Glycoengineered Vesicle Vaccine Against Bacterial Pathogens
Vaccines are undoubtedly one of the greatest medical successes in human history, saving countless lives and billions of dollars through preventative medicine. Diseases such as measles, polio and smallpox have all been but eradicated. However, previous approaches to vaccine development using live attenuated or inactivated pathogens have stalled against pathogens with more sophisticated pathogenesis or are difficult to culture at a large scale. Whereas early approaches to vaccination sought to use whole organisms, and current approaches focus on the design of synthetic particles, our work seeks to harness the ability of Escherichia coli as a recombinant expression platform and its ability to produce nanoscale outer membrane vesicles (OMVs) as an all-in-one vaccine delivery system in vivo. Outer membrane vesicles (OMVs) have been shown to deliver recombinant protein antigens along with immunostimulatory components in a naturally produced liposome that closely mimics live pathogens. In this work, we have engineered E. coli OMVs to recombinantly display pathogenic carbohydrate structures bacterial pathogens such as Neisseria meningitidis and Francisella tularensis as well as the tumor-associated T antigen. These glycoengineered OMVs (glycOMVs) have shown to elicit a robust adaptive immune response in vaccinated mice as indicate by a significant increase in production of carbohydrate-specific antibodies. Furthermore, we have been able to demonstrate that vaccination with F. tularensis OMVs confers protection in mice against subsequent infection by the pathogen. These experiments serve as a proof-of-concept model that highlights the versatility of OMVs as a novel vaccine platform.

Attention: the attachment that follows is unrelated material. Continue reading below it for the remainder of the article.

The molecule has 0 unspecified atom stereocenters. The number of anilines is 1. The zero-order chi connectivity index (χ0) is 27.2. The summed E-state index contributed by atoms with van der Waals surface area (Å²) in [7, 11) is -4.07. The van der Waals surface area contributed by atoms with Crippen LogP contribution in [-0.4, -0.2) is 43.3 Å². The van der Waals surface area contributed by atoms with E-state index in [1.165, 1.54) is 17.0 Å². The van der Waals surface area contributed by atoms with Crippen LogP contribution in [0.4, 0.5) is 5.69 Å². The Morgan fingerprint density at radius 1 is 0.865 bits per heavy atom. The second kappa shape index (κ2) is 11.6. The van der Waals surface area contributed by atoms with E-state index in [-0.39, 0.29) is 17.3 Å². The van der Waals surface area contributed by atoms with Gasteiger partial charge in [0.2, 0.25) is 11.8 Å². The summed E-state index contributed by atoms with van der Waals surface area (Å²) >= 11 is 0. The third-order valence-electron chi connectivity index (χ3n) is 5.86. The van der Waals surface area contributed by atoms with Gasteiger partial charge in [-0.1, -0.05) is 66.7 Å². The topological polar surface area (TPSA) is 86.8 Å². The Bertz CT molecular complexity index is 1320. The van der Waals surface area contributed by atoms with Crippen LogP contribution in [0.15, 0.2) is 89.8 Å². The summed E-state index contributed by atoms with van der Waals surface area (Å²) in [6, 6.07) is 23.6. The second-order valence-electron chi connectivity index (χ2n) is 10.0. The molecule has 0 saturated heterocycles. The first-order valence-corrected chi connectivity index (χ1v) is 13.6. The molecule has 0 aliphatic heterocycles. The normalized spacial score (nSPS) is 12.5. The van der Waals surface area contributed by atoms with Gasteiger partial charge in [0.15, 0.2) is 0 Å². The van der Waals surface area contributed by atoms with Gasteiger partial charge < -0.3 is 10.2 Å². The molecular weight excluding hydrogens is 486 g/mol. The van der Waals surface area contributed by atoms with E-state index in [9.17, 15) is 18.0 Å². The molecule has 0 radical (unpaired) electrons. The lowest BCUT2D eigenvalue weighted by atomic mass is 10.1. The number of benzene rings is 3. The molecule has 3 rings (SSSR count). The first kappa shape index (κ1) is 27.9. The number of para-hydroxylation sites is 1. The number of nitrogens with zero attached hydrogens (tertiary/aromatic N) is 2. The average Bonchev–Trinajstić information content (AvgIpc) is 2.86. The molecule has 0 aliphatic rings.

Outer membrane vesicles; Glycobiology; Immunology
Chang,Yung-Fu; Putnam,David A.
Ph. D., Chemical Engineering
Doctor of Philosophy
dissertation or thesis